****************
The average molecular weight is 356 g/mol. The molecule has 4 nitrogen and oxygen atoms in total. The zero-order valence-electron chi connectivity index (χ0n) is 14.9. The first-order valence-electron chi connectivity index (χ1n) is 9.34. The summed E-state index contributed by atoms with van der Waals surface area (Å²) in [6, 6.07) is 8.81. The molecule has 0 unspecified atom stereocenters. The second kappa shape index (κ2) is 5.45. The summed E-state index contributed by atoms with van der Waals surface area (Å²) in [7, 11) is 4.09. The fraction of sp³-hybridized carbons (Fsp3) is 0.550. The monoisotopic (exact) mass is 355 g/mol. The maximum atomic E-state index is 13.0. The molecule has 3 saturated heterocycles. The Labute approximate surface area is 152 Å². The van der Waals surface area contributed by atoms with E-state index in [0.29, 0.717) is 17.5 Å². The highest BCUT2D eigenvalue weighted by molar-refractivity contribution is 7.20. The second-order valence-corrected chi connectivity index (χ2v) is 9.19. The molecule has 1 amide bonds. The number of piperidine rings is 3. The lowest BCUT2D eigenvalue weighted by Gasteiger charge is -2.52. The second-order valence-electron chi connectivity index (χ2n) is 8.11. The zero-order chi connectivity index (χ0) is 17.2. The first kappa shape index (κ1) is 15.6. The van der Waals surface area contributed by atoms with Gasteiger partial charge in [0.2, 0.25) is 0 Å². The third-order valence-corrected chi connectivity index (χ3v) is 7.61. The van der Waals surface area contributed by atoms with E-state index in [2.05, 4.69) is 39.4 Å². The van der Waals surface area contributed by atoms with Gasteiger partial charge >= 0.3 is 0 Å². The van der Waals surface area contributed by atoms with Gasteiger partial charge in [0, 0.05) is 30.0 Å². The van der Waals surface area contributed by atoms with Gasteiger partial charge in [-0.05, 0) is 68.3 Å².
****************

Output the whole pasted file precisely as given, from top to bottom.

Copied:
The average molecular weight is 356 g/mol. The molecule has 4 nitrogen and oxygen atoms in total. The zero-order valence-electron chi connectivity index (χ0n) is 14.9. The first-order valence-electron chi connectivity index (χ1n) is 9.34. The summed E-state index contributed by atoms with van der Waals surface area (Å²) in [6, 6.07) is 8.81. The molecule has 0 unspecified atom stereocenters. The second kappa shape index (κ2) is 5.45. The summed E-state index contributed by atoms with van der Waals surface area (Å²) in [7, 11) is 4.09. The fraction of sp³-hybridized carbons (Fsp3) is 0.550. The monoisotopic (exact) mass is 355 g/mol. The maximum atomic E-state index is 13.0. The molecule has 3 saturated heterocycles. The Labute approximate surface area is 152 Å². The van der Waals surface area contributed by atoms with E-state index in [0.29, 0.717) is 17.5 Å². The highest BCUT2D eigenvalue weighted by molar-refractivity contribution is 7.20. The second-order valence-corrected chi connectivity index (χ2v) is 9.19. The molecule has 1 amide bonds. The number of piperidine rings is 3. The lowest BCUT2D eigenvalue weighted by Gasteiger charge is -2.52. The second-order valence-electron chi connectivity index (χ2n) is 8.11. The zero-order chi connectivity index (χ0) is 17.2. The first kappa shape index (κ1) is 15.6. The van der Waals surface area contributed by atoms with Gasteiger partial charge in [0.2, 0.25) is 0 Å². The third-order valence-corrected chi connectivity index (χ3v) is 7.61. The van der Waals surface area contributed by atoms with E-state index in [2.05, 4.69) is 39.4 Å². The van der Waals surface area contributed by atoms with Gasteiger partial charge >= 0.3 is 0 Å². The van der Waals surface area contributed by atoms with Gasteiger partial charge in [0, 0.05) is 30.0 Å². The van der Waals surface area contributed by atoms with Gasteiger partial charge in [-0.05, 0) is 68.3 Å².